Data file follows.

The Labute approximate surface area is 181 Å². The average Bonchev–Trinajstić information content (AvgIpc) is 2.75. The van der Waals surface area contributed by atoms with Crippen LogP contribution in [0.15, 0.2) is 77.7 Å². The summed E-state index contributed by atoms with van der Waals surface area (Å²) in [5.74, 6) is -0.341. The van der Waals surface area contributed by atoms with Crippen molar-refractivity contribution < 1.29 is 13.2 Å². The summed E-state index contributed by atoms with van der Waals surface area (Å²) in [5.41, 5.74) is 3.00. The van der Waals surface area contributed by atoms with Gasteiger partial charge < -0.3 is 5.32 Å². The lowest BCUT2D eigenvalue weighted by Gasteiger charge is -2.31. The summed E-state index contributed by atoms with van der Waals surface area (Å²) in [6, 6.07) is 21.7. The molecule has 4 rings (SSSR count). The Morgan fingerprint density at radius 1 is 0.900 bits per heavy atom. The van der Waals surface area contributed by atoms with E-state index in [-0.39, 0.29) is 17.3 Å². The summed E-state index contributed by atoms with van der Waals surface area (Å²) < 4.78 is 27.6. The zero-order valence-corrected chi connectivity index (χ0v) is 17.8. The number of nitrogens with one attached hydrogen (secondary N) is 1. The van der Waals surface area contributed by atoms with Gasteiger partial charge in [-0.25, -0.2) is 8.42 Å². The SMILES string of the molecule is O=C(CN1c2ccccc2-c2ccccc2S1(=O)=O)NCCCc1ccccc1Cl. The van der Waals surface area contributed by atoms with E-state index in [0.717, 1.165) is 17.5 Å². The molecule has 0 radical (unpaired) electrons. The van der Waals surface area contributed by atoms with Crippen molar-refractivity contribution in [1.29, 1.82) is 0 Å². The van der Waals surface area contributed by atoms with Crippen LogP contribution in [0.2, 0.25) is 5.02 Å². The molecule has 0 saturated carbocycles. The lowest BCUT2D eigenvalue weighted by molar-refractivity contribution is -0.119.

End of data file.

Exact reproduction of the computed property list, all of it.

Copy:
The Labute approximate surface area is 181 Å². The average Bonchev–Trinajstić information content (AvgIpc) is 2.75. The van der Waals surface area contributed by atoms with Crippen LogP contribution in [0.15, 0.2) is 77.7 Å². The summed E-state index contributed by atoms with van der Waals surface area (Å²) in [5.74, 6) is -0.341. The van der Waals surface area contributed by atoms with Crippen molar-refractivity contribution < 1.29 is 13.2 Å². The summed E-state index contributed by atoms with van der Waals surface area (Å²) in [5.41, 5.74) is 3.00. The van der Waals surface area contributed by atoms with Gasteiger partial charge < -0.3 is 5.32 Å². The lowest BCUT2D eigenvalue weighted by Gasteiger charge is -2.31. The summed E-state index contributed by atoms with van der Waals surface area (Å²) in [6, 6.07) is 21.7. The molecule has 4 rings (SSSR count). The Morgan fingerprint density at radius 1 is 0.900 bits per heavy atom. The van der Waals surface area contributed by atoms with E-state index in [-0.39, 0.29) is 17.3 Å². The summed E-state index contributed by atoms with van der Waals surface area (Å²) < 4.78 is 27.6. The zero-order valence-corrected chi connectivity index (χ0v) is 17.8. The number of nitrogens with one attached hydrogen (secondary N) is 1. The van der Waals surface area contributed by atoms with Gasteiger partial charge in [-0.25, -0.2) is 8.42 Å². The SMILES string of the molecule is O=C(CN1c2ccccc2-c2ccccc2S1(=O)=O)NCCCc1ccccc1Cl. The van der Waals surface area contributed by atoms with E-state index in [0.717, 1.165) is 17.5 Å². The molecule has 0 radical (unpaired) electrons. The van der Waals surface area contributed by atoms with Crippen molar-refractivity contribution in [1.29, 1.82) is 0 Å². The van der Waals surface area contributed by atoms with Crippen LogP contribution in [0.2, 0.25) is 5.02 Å². The molecule has 0 saturated carbocycles. The lowest BCUT2D eigenvalue weighted by molar-refractivity contribution is -0.119.